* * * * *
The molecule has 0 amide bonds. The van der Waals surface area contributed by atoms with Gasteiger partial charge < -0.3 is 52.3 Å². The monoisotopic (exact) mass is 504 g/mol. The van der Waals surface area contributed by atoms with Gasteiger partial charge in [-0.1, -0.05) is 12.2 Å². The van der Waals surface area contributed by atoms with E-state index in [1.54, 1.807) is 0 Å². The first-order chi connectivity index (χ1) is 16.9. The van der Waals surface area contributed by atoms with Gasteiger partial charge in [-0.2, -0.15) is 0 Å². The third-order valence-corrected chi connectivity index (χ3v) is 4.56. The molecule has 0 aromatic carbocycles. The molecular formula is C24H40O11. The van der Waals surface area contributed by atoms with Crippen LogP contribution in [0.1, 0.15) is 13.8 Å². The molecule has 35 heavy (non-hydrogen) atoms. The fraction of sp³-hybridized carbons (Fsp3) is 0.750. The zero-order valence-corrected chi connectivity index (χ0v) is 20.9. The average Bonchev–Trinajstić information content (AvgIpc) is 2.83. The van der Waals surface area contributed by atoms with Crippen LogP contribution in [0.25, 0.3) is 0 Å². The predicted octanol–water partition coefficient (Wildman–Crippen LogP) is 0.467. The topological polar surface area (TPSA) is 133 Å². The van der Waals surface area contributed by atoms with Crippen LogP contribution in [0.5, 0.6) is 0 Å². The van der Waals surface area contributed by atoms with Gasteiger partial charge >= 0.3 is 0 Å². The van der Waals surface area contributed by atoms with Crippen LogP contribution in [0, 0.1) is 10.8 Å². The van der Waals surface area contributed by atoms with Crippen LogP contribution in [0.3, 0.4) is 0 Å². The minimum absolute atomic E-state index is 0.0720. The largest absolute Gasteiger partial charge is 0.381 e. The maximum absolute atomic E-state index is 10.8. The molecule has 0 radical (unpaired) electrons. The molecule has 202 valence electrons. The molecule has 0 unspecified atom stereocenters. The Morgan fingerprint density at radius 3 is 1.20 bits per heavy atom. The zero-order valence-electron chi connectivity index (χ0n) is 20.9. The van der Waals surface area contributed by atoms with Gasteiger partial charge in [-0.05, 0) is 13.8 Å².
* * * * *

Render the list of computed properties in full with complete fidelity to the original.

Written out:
The molecule has 0 amide bonds. The van der Waals surface area contributed by atoms with Gasteiger partial charge < -0.3 is 52.3 Å². The monoisotopic (exact) mass is 504 g/mol. The van der Waals surface area contributed by atoms with Gasteiger partial charge in [-0.1, -0.05) is 12.2 Å². The van der Waals surface area contributed by atoms with E-state index in [1.54, 1.807) is 0 Å². The first-order chi connectivity index (χ1) is 16.9. The van der Waals surface area contributed by atoms with Gasteiger partial charge in [-0.2, -0.15) is 0 Å². The third-order valence-corrected chi connectivity index (χ3v) is 4.56. The molecule has 0 aromatic carbocycles. The molecular formula is C24H40O11. The van der Waals surface area contributed by atoms with Crippen LogP contribution in [0.1, 0.15) is 13.8 Å². The molecule has 35 heavy (non-hydrogen) atoms. The fraction of sp³-hybridized carbons (Fsp3) is 0.750. The zero-order valence-corrected chi connectivity index (χ0v) is 20.9. The average Bonchev–Trinajstić information content (AvgIpc) is 2.83. The van der Waals surface area contributed by atoms with Crippen LogP contribution in [0.25, 0.3) is 0 Å². The predicted octanol–water partition coefficient (Wildman–Crippen LogP) is 0.467. The topological polar surface area (TPSA) is 133 Å². The van der Waals surface area contributed by atoms with Crippen LogP contribution in [0.5, 0.6) is 0 Å². The van der Waals surface area contributed by atoms with Gasteiger partial charge >= 0.3 is 0 Å². The van der Waals surface area contributed by atoms with Crippen LogP contribution in [0, 0.1) is 10.8 Å². The van der Waals surface area contributed by atoms with Crippen LogP contribution in [0.3, 0.4) is 0 Å². The minimum absolute atomic E-state index is 0.0720. The largest absolute Gasteiger partial charge is 0.381 e. The maximum absolute atomic E-state index is 10.8. The molecule has 0 radical (unpaired) electrons. The molecule has 202 valence electrons. The molecule has 0 unspecified atom stereocenters. The Morgan fingerprint density at radius 3 is 1.20 bits per heavy atom. The zero-order valence-electron chi connectivity index (χ0n) is 20.9. The van der Waals surface area contributed by atoms with Gasteiger partial charge in [-0.05, 0) is 13.8 Å².